MultiMedia Rooms

Critical components and technologies that make these technology rooms function include:

Crestron control systems
Crestron control system is a touch-panel based system that “drives” or controls all the equipment in the classroom.  Using a touchpanel allows us to create an standard interface across campus, even though the brands and type of equipment vary greatly from room to room.  A control system also minimizes the steps required to use the equipment, taking an action that might require multiple button presses on several remote controls and accomplishing the same thing with the touch of a single touch-panel button.  Crestron is one manufacturer of these systems and is the brand we have standardized on across campus.
Roomview is a monitoring application designed by Crestron that allows remote control of classrooms and all the installed A/V equipment in those rooms to authorized personnel.  With Roomview, we are able to monitor LCD projector lamp life and troubleshoot problems remotely, sometimes even before anyone notices something is not working. View a screenshot of our Roomview implementation.
LCD projectors
Projectors that can project both computer display signals and video images are the heart of the display world.  Rapidly evolving technology has allowed us to greatly improve the quality and brightness of images projected in each room.  Liquid Crystal Display technology is being challenged by Digital Light Projection, a projection technique that uses little mirrors about the size of a pinhead on a postage stamp sized frame…amazing!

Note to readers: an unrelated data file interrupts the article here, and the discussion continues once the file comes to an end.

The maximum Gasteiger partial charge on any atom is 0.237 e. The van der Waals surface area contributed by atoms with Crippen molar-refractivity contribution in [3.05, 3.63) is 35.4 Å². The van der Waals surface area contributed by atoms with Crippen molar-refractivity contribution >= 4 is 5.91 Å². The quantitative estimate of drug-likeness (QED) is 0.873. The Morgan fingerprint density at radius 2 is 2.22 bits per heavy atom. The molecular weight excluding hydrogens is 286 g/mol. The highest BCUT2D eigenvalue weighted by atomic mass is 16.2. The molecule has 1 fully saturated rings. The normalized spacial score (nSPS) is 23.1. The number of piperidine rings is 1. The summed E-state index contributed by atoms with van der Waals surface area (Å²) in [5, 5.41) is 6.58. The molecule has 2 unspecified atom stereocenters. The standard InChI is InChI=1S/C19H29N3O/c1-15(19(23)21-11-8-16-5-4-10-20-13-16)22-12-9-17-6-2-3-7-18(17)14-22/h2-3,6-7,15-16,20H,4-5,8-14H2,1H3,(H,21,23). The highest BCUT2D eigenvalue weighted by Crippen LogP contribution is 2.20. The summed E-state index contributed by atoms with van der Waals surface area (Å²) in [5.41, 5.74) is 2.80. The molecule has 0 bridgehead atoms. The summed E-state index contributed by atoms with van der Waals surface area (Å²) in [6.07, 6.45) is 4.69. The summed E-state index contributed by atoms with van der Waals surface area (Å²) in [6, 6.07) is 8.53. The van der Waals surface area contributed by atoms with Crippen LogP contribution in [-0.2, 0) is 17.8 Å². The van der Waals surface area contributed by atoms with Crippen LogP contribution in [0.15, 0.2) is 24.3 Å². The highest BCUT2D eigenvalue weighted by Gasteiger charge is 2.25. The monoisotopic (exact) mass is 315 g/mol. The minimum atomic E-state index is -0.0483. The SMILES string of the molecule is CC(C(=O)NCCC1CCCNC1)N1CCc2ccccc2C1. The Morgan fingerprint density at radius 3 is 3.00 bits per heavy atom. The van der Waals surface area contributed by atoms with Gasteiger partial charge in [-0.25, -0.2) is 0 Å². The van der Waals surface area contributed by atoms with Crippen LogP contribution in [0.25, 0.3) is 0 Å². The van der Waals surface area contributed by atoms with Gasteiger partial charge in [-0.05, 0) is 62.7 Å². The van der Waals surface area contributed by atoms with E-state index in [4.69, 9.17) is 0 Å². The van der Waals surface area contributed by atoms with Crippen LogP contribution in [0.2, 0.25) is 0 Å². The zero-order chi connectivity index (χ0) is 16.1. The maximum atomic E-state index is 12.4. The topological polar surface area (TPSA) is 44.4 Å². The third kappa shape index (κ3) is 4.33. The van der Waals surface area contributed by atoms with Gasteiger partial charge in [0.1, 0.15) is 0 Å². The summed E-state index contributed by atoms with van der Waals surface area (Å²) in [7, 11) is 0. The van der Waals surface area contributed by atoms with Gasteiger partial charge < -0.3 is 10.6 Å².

Visual Presenters
Basically a camera mounted above a platform, Visual Presenters are the successor to the bulky opaque projector.  Used for displaying 3D objects on the projection screen, Visual Presenters are handy “show and tell” devices for displaying books, images, pictures, molecular models, manicures, and any number of items.  Newer models have higher resolution capabilities, and produce sharper images.
DVD player
DVDs have been the most rapidly adopted format ever in the US, and have overtaken VHS tapes in terms of the format new programs are sold on.  A DVD disc provides significantly better picture and sound quality than a VHS tape.
VHS player
Still a really useful technology, VHS is a standard that is seeing its time come to an end.  However, with the large libraries of content still available in this format and the ability to record long programs, we anticipate VHS decks being a fixture in our classrooms for many years to come.
Networked Computer
Providing access to a world of resources, GC supplied classroom computers are templated with the software that faculty request so that each room has the same software available.  Typical applications include Microsoft Office including Word and PowerPoint, streaming media playback, or software instruction.